2 topologies are equivalent if there exists an homeomorphism (bi-continuous bijection) between them.

Tools for classification of topologies:

topological invariances, homology, homotopy

1.2. Mappings

Map f from set Xinto set Y, denoted,

by

associates each xXuniquely with y= f (x) Y.

Domain of f =

Range of f =

Image of M under f =

Inverse image of N under f =

f1 exists iff f is 1-1 (injective):

f is onto (surjective) if f (X) = Y.f is a bijection if it is 1-1 onto.

Continuity

Elementary calculus version:

Let f : R → R. Then f is continuous at x0 if

Open ball version: Let

Then f is continuous at x0 if

i.e.,

- Two possible interpretations in terms of open sets:
- Every open set in Domain( f) is mapped into an open set in Range(f).
- Every open set in Range( f) has an open inverse image.

Every open set in Domain( f) is mapped into an open set in Range(f)? No!

Open M → half-closed f(M)

Every open set in Range( f) has an open inverse image? Yes.

Open N→ half-closed f -1(N)

f : X → Y is continuous at x if the inverse image of any open neighborhood of f (x) is open, i.e., f -1(N[f(x)]) is open.

Continuity in a region:

f is continuouson M Xif f is continuous xM, i.e.,

the inverse image of every open set in M is open.

Differentiability of f : Rn → R

Inverse function theorem :

f is invertible in some neighborhood of x0 if

( Jacobian )

Let

then

where

1.3. Real Analysis

is analytic at x0 if f (x) has a Taylor series at x0

if f is analytic over Domain( f)

is square integrable on S Rn if

exists.

A square integrable function g can be approximated by an analytic function f s.t.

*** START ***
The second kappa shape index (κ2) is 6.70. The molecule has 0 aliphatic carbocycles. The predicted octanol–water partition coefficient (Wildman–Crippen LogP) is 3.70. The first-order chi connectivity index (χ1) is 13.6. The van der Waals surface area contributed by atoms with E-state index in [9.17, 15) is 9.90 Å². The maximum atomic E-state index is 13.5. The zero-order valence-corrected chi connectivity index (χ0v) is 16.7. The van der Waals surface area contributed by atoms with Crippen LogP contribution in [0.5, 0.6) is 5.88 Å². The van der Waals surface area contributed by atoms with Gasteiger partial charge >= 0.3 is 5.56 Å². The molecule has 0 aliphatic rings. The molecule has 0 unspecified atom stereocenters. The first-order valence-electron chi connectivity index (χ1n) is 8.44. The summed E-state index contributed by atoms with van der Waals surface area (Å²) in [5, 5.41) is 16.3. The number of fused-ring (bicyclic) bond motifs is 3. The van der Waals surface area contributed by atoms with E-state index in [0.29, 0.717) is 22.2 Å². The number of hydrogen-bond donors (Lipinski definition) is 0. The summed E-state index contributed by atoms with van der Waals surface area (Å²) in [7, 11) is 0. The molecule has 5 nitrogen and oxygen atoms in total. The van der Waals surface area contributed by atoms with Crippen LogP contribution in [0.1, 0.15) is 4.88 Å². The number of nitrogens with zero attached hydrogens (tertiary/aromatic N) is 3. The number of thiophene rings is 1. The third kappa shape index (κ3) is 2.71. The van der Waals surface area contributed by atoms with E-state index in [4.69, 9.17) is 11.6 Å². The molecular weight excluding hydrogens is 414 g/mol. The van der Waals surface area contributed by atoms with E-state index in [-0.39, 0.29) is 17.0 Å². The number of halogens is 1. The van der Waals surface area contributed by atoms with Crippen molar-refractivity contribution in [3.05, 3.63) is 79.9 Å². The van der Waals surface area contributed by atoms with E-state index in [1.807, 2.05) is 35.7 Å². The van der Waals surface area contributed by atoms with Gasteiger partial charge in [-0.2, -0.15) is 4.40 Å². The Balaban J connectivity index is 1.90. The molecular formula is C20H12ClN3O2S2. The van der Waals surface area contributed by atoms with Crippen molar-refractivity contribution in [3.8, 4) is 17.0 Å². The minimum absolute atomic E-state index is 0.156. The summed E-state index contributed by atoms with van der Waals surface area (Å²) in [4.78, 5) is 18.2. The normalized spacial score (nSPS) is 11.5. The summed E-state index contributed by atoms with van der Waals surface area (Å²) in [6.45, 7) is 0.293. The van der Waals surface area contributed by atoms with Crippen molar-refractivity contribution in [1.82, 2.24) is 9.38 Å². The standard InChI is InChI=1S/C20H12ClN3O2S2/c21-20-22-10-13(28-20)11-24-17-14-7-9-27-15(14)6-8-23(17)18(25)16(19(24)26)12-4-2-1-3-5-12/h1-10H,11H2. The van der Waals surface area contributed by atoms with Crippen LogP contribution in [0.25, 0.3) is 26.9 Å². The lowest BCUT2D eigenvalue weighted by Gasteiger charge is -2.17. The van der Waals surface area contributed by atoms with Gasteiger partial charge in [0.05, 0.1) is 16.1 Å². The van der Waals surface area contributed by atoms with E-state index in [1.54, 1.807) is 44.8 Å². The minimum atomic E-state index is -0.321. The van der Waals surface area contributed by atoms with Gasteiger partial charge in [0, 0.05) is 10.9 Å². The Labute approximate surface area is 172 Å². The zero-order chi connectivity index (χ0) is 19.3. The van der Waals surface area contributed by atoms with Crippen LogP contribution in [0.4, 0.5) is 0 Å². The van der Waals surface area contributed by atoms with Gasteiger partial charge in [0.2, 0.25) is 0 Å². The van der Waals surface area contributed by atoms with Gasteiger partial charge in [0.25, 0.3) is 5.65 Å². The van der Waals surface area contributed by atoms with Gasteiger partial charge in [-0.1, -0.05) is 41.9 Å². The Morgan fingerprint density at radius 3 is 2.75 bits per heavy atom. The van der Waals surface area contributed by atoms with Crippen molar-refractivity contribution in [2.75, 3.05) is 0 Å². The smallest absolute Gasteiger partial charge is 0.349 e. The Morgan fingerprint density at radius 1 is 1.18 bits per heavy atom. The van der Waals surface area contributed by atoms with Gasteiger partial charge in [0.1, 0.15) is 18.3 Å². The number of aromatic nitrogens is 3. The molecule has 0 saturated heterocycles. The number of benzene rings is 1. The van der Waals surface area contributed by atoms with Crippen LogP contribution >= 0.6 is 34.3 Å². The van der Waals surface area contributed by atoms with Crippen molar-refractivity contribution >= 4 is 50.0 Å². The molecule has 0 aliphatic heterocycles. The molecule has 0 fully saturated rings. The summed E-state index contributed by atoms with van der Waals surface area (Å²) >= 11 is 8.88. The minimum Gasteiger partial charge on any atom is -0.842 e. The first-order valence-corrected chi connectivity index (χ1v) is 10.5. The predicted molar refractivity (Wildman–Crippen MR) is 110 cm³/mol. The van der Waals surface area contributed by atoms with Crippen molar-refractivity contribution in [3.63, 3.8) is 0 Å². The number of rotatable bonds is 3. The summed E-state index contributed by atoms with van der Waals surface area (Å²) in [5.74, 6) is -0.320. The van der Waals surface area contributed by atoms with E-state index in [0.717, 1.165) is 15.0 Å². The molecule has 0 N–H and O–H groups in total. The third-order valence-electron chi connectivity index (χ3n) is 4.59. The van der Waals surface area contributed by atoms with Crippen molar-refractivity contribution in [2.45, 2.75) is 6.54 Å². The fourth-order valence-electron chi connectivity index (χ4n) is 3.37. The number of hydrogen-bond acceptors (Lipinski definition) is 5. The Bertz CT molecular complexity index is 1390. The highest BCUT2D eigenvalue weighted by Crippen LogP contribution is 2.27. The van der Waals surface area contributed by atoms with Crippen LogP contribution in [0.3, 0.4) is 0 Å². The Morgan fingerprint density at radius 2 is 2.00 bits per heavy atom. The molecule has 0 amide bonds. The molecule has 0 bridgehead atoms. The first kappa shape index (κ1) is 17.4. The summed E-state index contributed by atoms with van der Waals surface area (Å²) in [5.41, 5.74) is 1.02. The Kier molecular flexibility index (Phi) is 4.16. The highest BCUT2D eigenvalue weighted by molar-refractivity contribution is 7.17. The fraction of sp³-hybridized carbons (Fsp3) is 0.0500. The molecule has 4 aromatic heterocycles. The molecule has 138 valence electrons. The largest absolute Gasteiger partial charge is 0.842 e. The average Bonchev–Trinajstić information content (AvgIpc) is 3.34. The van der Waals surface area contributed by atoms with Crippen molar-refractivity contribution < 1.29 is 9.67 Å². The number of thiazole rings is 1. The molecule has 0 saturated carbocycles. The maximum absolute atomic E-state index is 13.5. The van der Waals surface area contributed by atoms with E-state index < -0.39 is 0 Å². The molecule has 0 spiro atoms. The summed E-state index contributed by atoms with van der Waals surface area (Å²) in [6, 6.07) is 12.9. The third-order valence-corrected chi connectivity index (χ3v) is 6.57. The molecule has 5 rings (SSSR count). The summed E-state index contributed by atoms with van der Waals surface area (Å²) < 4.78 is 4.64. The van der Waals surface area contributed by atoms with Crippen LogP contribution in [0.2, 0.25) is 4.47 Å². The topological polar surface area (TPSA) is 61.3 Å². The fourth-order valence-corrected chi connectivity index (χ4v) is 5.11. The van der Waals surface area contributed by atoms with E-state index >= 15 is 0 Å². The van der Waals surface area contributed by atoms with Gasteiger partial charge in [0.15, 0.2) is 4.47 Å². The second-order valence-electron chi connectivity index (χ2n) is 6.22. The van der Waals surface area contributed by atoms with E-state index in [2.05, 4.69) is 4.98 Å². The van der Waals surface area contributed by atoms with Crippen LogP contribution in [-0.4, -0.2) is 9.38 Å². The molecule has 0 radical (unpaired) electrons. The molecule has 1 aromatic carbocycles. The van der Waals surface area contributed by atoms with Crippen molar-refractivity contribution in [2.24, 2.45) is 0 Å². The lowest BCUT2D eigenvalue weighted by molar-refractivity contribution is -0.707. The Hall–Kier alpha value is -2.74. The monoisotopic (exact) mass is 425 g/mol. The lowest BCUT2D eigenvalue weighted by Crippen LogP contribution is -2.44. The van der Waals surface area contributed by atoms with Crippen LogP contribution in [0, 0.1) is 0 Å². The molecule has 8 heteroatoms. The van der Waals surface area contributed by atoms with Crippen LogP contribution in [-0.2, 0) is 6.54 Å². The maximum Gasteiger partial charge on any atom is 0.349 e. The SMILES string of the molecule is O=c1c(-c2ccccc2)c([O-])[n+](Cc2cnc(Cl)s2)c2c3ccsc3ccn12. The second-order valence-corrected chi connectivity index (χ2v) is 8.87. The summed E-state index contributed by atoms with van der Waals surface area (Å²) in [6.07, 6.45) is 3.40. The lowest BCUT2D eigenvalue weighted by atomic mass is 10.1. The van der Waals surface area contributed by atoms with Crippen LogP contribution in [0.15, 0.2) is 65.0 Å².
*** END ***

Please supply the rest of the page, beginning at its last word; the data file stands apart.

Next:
An operator on functions defined on Rnmaps functions to functions.

E.g.,

Commutator of operators:

s.t.

A & Bcommute if

E.g.,

Domain (AB) C2 but Domain ([A , B ]) C1

1.4. Group Theory

A group (G, ) is a set G with an internal operation : GG → G that is

1. Associative:

2. Endowed with an identity element:

3. Endowed with an inverse for each element:

A group (G, +) is Abelian if all of its elements commute:

( Identity is denoted by 0 )

Examples:

(R,+) is an Abelian group.

The set of all permutations of n objects form the permutation group Sn.

All symmetries / transformations are members of some groups.

A Lie group is a group whose elements can be continuously parametrized.

~ continuous symmetries.

(S, ) is a subgroup of group (G, ) if S G.

E.g., The set of all even permutations is a subgroup of Sn.

But the set of all odd permutations is not a subgroup of Sn (no e).

Groups (G,) is homomorphic to (H,*) if an onto map f : G → H s.t.

It is an isomorphism if f is 1-1 onto.

(R+,) & (R,+) are isomorphic with f = log so that

1.5. Linear Algebra

- ( R, , +) is a ring if
- ( R, + ) is an Abelian group.
- 2. is associative & distributive wrt + , i.e., x,y,z R,

E.g., The set of all nn matrices is a ring under matrix multiplication & addition.

Ring ( R, , +) is a field if

1. eR s.t. ex = xe = x xR.

2. x-1 R s.t. x-1 x = x x-1 = e xR except 0.